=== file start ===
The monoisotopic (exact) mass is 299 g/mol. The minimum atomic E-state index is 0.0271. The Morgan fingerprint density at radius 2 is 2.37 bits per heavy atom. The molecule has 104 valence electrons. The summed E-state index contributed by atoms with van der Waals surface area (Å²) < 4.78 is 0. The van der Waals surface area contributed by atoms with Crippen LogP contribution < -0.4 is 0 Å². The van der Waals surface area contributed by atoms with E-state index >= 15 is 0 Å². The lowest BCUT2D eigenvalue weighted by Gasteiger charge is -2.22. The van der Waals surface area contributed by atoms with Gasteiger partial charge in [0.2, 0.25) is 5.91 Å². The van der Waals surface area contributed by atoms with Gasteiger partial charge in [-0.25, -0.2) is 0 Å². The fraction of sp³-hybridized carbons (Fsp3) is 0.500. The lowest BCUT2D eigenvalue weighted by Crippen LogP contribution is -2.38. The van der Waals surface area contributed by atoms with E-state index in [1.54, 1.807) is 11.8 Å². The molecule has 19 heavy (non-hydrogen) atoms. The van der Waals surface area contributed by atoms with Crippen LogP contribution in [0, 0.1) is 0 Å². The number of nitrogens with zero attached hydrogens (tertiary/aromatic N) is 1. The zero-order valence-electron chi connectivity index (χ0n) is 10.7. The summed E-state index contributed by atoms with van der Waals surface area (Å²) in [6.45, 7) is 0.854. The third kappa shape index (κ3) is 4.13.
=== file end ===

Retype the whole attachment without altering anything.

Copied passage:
The monoisotopic (exact) mass is 299 g/mol. The minimum atomic E-state index is 0.0271. The Morgan fingerprint density at radius 2 is 2.37 bits per heavy atom. The molecule has 104 valence electrons. The summed E-state index contributed by atoms with van der Waals surface area (Å²) < 4.78 is 0. The van der Waals surface area contributed by atoms with Crippen LogP contribution < -0.4 is 0 Å². The van der Waals surface area contributed by atoms with E-state index >= 15 is 0 Å². The lowest BCUT2D eigenvalue weighted by Gasteiger charge is -2.22. The van der Waals surface area contributed by atoms with Gasteiger partial charge in [0.2, 0.25) is 5.91 Å². The van der Waals surface area contributed by atoms with Gasteiger partial charge in [-0.25, -0.2) is 0 Å². The fraction of sp³-hybridized carbons (Fsp3) is 0.500. The lowest BCUT2D eigenvalue weighted by Crippen LogP contribution is -2.38. The van der Waals surface area contributed by atoms with E-state index in [1.54, 1.807) is 11.8 Å². The molecule has 19 heavy (non-hydrogen) atoms. The van der Waals surface area contributed by atoms with Crippen LogP contribution in [0, 0.1) is 0 Å². The number of nitrogens with zero attached hydrogens (tertiary/aromatic N) is 1. The zero-order valence-electron chi connectivity index (χ0n) is 10.7. The summed E-state index contributed by atoms with van der Waals surface area (Å²) in [6.45, 7) is 0.854. The third kappa shape index (κ3) is 4.13.